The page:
Reckitt Benckiser unveiled an ambitious plan yesterday to cut the overall carbon footprint of its products by 20 per cent by the year 2020.
Chief executive Bart Becht said that the company's new "Carbon20" programme will encompass everything from reducing the packaging on its AirWick fresheners to convincing buyers of its Finish tablets to run their dishwashers at 50C rather than 65C. If half of European households did that, he said, it would be the equivalent of taking 100,000 cars off the road.
It was a typically savvy bit of marketing from Mr Becht, the 50-year-old, buttoned-down, Dutchman who has run the world's biggest maker of household products since 2000, when he took over after combining Benckiser, the Dutch group he ran, with Reckitt & Colman.
At a time when consumer companies like PepsiCo and Tesco are trumpeting new carbon-reducing initiatives, Reckitt's focus on the "cradle-to- grave" life of its products seems to go further than most.
Even better, it will help the bottom line. "It makes sense from a business point of view. Consumers are increasingly concerned about climate change," he said. "We believe that, with our work in this area, it will clearly help differentiate our products, and consumers will gradually start preferring our products."
He painted the initiative as an extension of the greening effort he kicked off when he took the helm seven years ago. Yet his incarnation as a carbon warrior bemused some in the City. "I was surprised by this. Reckitt has never been considered the most environmentally-enlightened company, they are typical red-blooded capitalists. They look after shareholders first," an analyst who follows Reckitt said. "When Becht has been asked about the environmental-friendliness of his products in the past, he has shrugged them aside."
Not that investors care. Indeed, Mr Becht is incredibly well regarded by the City as the man responsible for overseeing astonishing growth and investor returns. When Mr Becht took over, Reckitt's share price was hanging around £5. At yesterday's close, its shares stood at £27.45, a more than fivefold increase since then.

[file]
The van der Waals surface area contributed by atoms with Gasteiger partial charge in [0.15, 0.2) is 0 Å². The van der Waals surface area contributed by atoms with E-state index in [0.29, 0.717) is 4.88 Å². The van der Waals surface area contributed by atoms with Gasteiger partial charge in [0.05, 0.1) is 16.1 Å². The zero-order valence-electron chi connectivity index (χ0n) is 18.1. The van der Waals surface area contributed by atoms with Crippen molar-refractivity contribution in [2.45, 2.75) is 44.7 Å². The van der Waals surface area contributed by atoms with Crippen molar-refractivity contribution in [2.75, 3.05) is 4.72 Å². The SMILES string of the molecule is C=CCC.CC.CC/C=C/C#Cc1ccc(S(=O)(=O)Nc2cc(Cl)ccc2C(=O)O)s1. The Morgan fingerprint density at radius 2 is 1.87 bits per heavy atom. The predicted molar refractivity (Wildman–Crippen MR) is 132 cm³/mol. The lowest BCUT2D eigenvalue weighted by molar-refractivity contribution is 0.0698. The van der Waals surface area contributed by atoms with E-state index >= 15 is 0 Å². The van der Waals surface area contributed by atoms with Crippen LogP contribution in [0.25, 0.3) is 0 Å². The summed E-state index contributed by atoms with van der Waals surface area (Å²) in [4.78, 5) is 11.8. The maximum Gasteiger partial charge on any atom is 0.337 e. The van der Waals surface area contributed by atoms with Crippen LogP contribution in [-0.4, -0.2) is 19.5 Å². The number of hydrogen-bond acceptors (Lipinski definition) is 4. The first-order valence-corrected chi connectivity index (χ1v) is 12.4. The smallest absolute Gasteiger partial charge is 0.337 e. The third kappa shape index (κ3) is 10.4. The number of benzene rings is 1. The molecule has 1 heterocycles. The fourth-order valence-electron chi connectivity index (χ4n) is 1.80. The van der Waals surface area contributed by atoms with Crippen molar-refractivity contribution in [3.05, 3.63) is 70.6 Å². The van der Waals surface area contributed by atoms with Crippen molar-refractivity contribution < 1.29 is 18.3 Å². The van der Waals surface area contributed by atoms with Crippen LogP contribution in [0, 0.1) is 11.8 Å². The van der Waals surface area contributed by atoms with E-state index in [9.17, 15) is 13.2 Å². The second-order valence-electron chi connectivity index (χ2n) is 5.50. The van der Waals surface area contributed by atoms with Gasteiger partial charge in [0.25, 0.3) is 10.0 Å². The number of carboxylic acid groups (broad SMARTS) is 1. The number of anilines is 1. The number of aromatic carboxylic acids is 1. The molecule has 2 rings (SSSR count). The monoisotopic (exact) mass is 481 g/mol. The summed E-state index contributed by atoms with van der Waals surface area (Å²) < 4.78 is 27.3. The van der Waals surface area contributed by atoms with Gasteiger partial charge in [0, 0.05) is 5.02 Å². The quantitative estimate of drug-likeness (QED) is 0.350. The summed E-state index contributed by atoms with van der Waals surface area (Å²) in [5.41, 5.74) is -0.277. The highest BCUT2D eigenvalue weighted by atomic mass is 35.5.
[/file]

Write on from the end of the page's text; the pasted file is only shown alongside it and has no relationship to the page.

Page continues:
"The key word is focus. They focus on a few brands, invest heavily in innovation and back it up with ad spend, and it works," said David Hallam, an analyst with Evolution Securities. "Becht is seen as the architect."
Perhaps the most notorious example is Cillit Bang, the home surface cleaner promoted in kitsch television ads fronted by over-enthused spokesman Barry Scott. Finish dishwashing tablets are a case study in squeezing as much as possible out of product. Over the past few years, Reckitt has rolled out Finish 3-in-1, Finish 5-in-1, and, most recently, Finish Quantum, with price increases every step of the way.
Mr Becht has put great focus on cost reduction and share buybacks in his drive toward hitting his perennial "4-8-12" goal: 4 per cent annual revenue growth, 8 per cent in earnings and 12 per cent earnings per share.
"They make products in not very exciting categories like toilet cleaning and pest control, but they grow their business as fast as GlaxoSmithKline and Vodafone," Martin Deboo, an analyst at Investec, said. The company also chooses its markets very carefully, focusing on niches within larger categories so as to avoid direct competition with goliaths like Procter & Gamble. "The sectors they operate in don't attract the really nasty competitors," said Mr Deboo.
Rather than an altruistic new venture, the Carbon20 programme is seen as just another shrewd business tactic. "They've done this because they have to, because they have these products that are seen as messy and full of lethal chemicals," the analyst said. "It's a barometer of the fact that environmental credentials are no longer a nice-to have, but a must-have. "
Unilever may have finally turned the corner. The maker of Surf washing powder and Ben & Jerry's Ice Cream saw its shares soar yesterday after it unveiled its sixth straight quarter of sales growth and third consecutive quarter of margin improvement. It was enough to stoke hope among investors that the restructuring instituted by chief executive Patrick Cescau has built up some momentum. For years, the company could only look longingly at rival Reckitt Benckiser's share price, which has charted a steady upward march. Unilever, a behemoth of a company that suffered from a lack of focus and layers of overlapping operations and brands, has been lumpy, bumping up and down like an ECG. Yet the "One Unilever" programme led by Mr Cescau is starting to pay off. As well as laying off 27,000 people last year, the company got rid of non-core businesses and shifted focus to emerging markets. It has also focussed on a few key brands. It will be hoping the strategy will be as successful as it has been for Reckitt. " Reckitt have had eight years of stunning growth so they have been given a great rating. Unilever is almost exactly the opposite," said Martin Deboo, an Investec analyst. "Buying in now is basically a bet that they can do what Reckitt have been doing for years, which is grow the top-line and bottom line at the same time."